Interoperability and standards
Two actions were completed last year. The adoption of the proposal for the European Interoperability Strategy and the Interoperability Framework (see IP/10/1734) last December was a milestone to move Europe's administrations into a modern age. The other outstanding action, a package of legislative and non-legislative proposals on standardisation is due to be adopted imminently.
Trust and security
Actions are all progressing well. Those scheduled for 2010 have been initiated. The challenges of global trust and security require continuous activity and monitoring of actions throughout the lifetime of the Digital Agenda.
Security concerns remain of utmost importance for EU Internet users. For example, 20% of them say they do not use online banking or shop online for reasons of security. It is true that an increase in security concerns can be partly explained by Internet users' increasing awareness of potential risks. Nevertheless, their partial abstention from these services indicates the need for a reinforced effort to promote security.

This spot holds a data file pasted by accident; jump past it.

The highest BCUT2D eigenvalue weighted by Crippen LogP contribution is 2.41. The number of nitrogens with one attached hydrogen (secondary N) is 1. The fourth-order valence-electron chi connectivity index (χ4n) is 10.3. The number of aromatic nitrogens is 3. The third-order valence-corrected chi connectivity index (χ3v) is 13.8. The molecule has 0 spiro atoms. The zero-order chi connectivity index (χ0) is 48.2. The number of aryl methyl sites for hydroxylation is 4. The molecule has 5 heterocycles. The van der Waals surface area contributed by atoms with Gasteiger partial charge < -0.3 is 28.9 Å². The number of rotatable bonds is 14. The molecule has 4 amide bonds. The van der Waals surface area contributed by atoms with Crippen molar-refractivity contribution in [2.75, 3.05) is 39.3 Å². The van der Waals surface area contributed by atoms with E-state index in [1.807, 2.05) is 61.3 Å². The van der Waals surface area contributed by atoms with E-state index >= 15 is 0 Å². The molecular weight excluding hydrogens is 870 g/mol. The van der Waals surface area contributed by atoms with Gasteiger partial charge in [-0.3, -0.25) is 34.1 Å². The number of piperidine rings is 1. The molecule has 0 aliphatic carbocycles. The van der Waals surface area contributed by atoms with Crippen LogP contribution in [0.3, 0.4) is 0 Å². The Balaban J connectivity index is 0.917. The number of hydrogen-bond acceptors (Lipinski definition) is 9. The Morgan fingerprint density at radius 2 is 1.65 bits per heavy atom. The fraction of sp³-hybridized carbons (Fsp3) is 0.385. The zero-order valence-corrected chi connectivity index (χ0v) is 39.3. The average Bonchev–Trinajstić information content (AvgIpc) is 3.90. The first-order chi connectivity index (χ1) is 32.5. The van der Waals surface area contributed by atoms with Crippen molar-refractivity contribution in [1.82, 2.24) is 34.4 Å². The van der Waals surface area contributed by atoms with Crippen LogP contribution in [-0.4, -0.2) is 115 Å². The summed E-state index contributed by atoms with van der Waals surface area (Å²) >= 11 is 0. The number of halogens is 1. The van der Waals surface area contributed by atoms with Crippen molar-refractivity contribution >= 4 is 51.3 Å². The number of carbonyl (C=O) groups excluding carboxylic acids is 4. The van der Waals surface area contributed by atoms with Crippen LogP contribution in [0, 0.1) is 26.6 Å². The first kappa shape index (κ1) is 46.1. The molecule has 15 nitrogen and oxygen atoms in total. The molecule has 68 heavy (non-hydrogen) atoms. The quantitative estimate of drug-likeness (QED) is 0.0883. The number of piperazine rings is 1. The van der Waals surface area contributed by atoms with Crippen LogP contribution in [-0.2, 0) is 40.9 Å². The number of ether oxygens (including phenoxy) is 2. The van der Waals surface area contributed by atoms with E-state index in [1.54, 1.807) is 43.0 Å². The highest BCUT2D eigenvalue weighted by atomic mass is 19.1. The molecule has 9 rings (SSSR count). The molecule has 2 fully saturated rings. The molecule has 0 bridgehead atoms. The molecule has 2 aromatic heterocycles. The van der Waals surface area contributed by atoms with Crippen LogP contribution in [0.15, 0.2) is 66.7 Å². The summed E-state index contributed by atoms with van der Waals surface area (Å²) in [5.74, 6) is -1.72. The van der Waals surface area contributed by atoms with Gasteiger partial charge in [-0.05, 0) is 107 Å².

At the same time, efforts to protect users do not always appear to be proportionate to the risks. For example, while 84% of Internet users use some kind of security tool (firewall, anti-virus, anti-spam), a quarter of these does not update their security tools regularly.
To improve security, the Digital Agenda includes actions to establish a European cybercrime platform, the feasibility of a European cybercrime centre, and the modernisation of the European Network and Information Security Agency, ENISA (see IP/10/1239).